Palestinians often feel the West views Palestinian rights as less important than Israeli rights, and that our blood is valued less than Jewish blood. When American Christian leaders like Moore write articles condemning bombings in Israel but are silent about bombings in Gaza (the most recent of which resulted in the death of 3 children), it tells Palestinians that we are viewed as sub-human. However, we also bleed, just as we care for the blood of others. I myself felt disgusted at the Itamar attack and the bombing in Jerusalem.
I must say that I don’t understand Christians who value the life of one group over another. Even if American Christians consider Muslims as enemies, in the New Testament Jesus commanded his followers to love their enemies and pray for those who persecute them. The word he used for “love” in Greek (agapao) means to entertain or to welcome in. This concept seems to be in direct opposition to the doctrine of Islamophobia spread by many Christian evangelical groups in the United States. Moreover, Isaiah says “”Is not this the kind of fasting I have chosen: to loose the chains of injustice and untie the cords of the yoke, to set the oppressed free and break every yoke?” The scripture does not apply only to Jews, to the “foreigner” and “alien.” Hundreds of millions of Americans profess to be Christians and believe in the divine inspiration of these verses, so where are these “believers” when it comes to the Israeli-Palestinian conflict?
Moore’s article is a reminder that many American Christians view supporting Israel as a tenant of faith, without thinking critically about the theological and practical implications of this viewpoint. As Paul writes in his letter to the Romans, “they are zealous for God, but their zeal is not based on knowledge.” Like many Christian groups who visit Israel, Moore’s group did not bother to visit any Palestinian towns. My guess is that neither Moore nor any of his church members have ever even met a Palestinian. Perhaps then their demonization of Palestinians is unsurprising.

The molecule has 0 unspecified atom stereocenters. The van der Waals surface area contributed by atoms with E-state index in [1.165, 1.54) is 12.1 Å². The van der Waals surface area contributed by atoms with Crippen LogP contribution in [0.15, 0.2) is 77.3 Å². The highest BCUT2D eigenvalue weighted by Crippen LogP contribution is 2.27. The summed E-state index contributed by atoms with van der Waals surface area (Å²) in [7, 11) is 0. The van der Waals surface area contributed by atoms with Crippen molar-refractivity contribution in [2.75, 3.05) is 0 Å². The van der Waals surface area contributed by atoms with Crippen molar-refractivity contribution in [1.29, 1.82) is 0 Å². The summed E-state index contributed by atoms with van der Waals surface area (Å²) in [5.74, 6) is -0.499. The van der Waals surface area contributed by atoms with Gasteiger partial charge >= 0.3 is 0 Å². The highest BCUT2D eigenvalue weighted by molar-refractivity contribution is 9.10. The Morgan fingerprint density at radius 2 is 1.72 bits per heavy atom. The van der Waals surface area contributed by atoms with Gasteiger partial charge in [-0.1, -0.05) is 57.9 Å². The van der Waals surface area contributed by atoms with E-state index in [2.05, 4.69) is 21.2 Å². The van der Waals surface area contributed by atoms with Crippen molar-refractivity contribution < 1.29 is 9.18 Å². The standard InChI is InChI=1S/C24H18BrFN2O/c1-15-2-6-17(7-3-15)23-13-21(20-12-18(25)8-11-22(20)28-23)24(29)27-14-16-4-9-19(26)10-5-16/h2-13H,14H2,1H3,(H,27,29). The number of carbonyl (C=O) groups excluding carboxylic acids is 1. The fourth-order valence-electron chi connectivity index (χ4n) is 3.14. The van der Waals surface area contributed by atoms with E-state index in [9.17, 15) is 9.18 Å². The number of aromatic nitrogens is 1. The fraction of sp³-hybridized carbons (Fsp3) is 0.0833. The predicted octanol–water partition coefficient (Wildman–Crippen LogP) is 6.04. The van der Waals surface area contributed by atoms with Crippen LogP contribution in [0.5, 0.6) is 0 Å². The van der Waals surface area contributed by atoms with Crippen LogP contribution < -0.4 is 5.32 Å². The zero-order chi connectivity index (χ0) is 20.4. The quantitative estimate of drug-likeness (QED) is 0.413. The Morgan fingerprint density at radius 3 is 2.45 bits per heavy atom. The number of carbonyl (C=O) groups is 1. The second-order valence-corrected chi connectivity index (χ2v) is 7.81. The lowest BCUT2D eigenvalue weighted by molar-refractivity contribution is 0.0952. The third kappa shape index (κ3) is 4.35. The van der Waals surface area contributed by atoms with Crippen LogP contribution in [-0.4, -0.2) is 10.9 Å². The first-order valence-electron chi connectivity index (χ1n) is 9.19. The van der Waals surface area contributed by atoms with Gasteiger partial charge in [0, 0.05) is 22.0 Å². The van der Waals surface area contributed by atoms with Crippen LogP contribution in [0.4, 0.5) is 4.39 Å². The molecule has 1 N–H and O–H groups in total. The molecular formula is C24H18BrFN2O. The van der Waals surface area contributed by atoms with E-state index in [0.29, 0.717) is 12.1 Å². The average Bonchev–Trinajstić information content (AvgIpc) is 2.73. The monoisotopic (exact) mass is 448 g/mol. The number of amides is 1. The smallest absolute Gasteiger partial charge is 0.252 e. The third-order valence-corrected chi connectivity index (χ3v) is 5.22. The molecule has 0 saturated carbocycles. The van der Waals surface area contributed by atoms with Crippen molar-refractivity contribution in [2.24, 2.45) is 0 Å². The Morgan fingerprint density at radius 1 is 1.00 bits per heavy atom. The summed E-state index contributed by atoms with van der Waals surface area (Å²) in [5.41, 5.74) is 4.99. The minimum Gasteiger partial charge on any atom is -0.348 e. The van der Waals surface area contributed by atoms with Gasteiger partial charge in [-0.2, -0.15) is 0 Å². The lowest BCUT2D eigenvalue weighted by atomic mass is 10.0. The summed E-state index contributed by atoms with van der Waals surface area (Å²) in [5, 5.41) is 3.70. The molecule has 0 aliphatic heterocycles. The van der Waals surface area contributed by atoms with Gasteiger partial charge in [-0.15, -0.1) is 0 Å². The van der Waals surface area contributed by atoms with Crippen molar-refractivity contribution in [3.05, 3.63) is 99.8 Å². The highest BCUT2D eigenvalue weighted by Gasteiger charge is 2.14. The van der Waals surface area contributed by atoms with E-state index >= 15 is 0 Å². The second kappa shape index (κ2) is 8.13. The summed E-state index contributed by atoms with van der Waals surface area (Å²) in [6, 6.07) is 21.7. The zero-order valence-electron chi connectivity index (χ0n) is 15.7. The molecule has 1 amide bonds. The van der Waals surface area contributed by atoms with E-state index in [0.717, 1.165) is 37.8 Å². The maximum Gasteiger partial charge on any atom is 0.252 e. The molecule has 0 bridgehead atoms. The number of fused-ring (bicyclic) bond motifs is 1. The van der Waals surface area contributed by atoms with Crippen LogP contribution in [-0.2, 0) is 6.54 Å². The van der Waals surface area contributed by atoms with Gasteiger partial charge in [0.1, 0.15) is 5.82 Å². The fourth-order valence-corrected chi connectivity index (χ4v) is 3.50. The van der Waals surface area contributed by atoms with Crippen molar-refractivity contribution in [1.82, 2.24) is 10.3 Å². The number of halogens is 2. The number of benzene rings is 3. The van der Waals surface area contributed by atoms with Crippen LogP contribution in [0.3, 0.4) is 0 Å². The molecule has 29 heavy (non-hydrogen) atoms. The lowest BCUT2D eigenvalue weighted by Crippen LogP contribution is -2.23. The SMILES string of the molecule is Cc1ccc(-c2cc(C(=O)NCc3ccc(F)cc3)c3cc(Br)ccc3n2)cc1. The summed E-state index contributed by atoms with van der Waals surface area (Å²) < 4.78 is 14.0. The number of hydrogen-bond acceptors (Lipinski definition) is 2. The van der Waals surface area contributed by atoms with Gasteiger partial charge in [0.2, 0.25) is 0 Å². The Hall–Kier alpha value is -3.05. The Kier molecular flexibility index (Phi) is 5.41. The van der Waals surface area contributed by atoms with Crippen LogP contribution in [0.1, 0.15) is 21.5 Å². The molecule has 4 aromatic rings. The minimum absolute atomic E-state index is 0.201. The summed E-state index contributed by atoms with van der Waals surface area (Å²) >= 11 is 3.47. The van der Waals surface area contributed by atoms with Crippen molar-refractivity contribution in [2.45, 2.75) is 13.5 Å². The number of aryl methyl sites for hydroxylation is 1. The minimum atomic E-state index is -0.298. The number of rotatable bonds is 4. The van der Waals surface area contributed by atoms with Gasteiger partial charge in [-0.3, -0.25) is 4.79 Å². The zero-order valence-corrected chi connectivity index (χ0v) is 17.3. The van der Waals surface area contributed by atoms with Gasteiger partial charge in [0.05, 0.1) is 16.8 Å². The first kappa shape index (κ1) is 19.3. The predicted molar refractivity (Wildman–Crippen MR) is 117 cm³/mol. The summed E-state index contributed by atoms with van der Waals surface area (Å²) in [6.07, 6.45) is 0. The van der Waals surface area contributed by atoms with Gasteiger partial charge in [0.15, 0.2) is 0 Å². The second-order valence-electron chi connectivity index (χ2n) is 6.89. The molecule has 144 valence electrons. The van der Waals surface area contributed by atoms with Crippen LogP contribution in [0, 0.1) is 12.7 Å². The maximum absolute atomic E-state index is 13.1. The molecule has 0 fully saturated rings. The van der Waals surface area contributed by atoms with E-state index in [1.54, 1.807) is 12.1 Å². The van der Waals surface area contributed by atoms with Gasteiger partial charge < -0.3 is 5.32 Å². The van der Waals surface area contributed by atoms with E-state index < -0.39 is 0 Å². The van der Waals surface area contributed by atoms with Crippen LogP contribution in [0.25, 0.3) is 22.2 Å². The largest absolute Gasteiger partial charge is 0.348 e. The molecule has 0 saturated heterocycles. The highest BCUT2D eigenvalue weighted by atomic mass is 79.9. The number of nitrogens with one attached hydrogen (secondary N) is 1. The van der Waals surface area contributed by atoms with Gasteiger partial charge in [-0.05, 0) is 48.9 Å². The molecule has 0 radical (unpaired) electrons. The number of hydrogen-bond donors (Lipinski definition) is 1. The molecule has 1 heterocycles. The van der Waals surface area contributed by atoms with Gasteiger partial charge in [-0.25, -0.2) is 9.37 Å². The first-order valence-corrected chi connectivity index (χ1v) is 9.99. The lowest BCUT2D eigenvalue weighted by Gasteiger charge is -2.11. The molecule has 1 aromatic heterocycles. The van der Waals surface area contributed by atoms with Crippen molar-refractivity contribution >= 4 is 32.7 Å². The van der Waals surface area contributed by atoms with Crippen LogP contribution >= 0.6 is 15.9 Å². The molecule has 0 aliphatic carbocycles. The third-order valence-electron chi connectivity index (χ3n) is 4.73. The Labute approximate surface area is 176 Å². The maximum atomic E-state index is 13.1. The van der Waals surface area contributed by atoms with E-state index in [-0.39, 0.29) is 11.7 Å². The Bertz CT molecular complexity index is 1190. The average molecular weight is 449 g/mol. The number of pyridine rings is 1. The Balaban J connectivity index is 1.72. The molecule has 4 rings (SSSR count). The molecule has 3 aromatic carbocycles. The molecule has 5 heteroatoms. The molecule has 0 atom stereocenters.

When I was ten, my brother was murdered by Israeli soldiers. As a result, I understand how easy it is to seek revenge and find justifications for violence. As Solomon said, “There is a way that appears to be right, but in the end it leads to death.” However, I long to see more religious people practice these verses which speak of justice as a higher form of religion, and I long for the day when religion becomes more a tool for bringing people together than for dividing them. On that day the prophecy of Isaiah will be realized “They will beat their swords into plowshares and their spears into pruning hooks. Nation will not take up sword against nation, nor will they train for war anymore.”